US Election 2016

US election: World press reacts to Trump's Republican advance

US Republican presidential hopeful Donald Trump Image copyright Reuters
Image caption Mr Trump's win in Indiana has virtually secured him the Republican presidential nomination

Donald Trump's virtual victory in the race for the US Republican presidential nomination, following his win in Indiana and rival Ted Cruz's exit, has made headlines around the world.

Many newspapers say there are now no real chances to stop him from being the party's candidate.

Some point to the divisions his name sparks among fellow Republicans.

Reports have also highlighted the challenges Hillary Clinton still faces in securing the Democratic nomination.

In France, centre-right newspaper Le Figaro says Ted Cruz "has lost his insane bet" and has been "flattened by the Donald Trump steamroller".

Left-leaning Liberation said Indiana's primary was a "turning point in the campaign".

"So this Wednesday morning, Europe wakes up to Donald Trump across the Atlantic as the presumptive Republican nominee. A man who many considered just a few months ago as a clown. Many voters vote Trump precisely because he has no political experience and has never held elected office."

Centre-left Le Monde highlighted Mr Cruz's ultra-conservative "lost battle".

"Ted Cruz bet on giving a face and a voice to a conservatism that was, according to him, neglected by the Republican party. The Texas senator intended to draw apathetic voters back to the polls by embodying the most conservative values. This bet was lost and the ultimate failure came" in Indiana.

In Germany, conservative Die Welt says "the craziest US presidential election campaign begins", and that "the unthinkable has come to pass".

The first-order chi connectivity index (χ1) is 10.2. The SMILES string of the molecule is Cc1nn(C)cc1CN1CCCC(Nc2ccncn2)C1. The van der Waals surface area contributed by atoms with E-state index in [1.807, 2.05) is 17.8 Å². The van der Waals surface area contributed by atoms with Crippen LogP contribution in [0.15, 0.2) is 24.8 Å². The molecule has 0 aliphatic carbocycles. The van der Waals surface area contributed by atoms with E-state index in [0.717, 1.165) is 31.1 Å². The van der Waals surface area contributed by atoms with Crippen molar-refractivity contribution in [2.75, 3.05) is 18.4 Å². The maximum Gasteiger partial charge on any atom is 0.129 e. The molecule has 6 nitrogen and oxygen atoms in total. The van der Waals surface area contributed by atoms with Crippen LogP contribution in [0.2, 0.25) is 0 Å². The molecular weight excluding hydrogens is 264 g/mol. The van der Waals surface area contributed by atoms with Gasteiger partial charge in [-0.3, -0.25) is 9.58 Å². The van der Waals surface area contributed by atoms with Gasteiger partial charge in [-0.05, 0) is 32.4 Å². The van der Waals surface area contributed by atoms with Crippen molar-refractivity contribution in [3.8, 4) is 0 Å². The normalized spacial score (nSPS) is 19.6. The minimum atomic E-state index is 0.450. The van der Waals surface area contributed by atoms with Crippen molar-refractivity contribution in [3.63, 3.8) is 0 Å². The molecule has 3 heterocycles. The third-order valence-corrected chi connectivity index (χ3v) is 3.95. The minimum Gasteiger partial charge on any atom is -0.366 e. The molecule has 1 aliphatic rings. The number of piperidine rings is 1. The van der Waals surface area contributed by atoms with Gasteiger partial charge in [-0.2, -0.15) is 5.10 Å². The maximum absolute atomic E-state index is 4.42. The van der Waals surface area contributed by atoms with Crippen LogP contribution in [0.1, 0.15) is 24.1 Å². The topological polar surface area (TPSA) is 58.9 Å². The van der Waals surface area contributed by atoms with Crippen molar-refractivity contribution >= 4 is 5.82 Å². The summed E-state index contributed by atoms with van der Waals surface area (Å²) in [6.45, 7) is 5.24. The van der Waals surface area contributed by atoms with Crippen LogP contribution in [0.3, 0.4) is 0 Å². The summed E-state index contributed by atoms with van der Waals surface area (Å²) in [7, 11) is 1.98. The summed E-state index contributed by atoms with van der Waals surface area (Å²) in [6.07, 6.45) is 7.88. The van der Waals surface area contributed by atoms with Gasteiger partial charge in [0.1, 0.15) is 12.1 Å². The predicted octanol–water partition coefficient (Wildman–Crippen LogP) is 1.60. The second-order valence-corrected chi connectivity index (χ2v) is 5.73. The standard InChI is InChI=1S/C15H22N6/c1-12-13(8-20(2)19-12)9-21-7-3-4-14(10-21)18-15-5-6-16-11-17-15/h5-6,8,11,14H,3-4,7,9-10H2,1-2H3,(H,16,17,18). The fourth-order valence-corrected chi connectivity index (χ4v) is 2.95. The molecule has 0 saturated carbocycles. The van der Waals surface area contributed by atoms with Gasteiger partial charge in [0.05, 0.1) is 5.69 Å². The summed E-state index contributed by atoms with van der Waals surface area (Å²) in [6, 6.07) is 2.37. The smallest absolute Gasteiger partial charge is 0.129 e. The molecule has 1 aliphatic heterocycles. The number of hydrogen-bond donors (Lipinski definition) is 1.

It says many Democrats think a Trump win means "an easy game" for Hillary Clinton, but cautions that the continued strong showing for her left-wing challenger Bernie Sanders means "she still has a problem with winning over the anti-establishment camp".

"And if the last eleven months has taught us anything about Trump, it is that you mustn't underestimate him".

Munich's centre-left Sueddeutsche Zeitung, declares Mr Trump's Indiana win the "unbelievable" culmination of a "historic election marked by an element of madness".

"Shock! it's Trump!" declares the centre-right Frankfurter Allgemeine Zeitung. "There's no doubt now, it will be Trump versus Clinton".

In Spain, the centre-left El Pais newspaper says Republicans "have finally admitted" that Mr Trump will be their candidate and that the "conservative elite has seen the options to stop the New York magnate exhausted".

In Italy, the liberal daily Corriere de la Sierra says the "Republican establishment now seems ready, or resigned" to Mr Trump's name.

Centre-left La Repubblica says Mr Trump's wins opens a difficult internal challenge for Republicans. "The choice for GOP voters who do not want the tycoon is limited to two options: boycott the polls and choose the protest vote endorsing Hillary [Clinton]."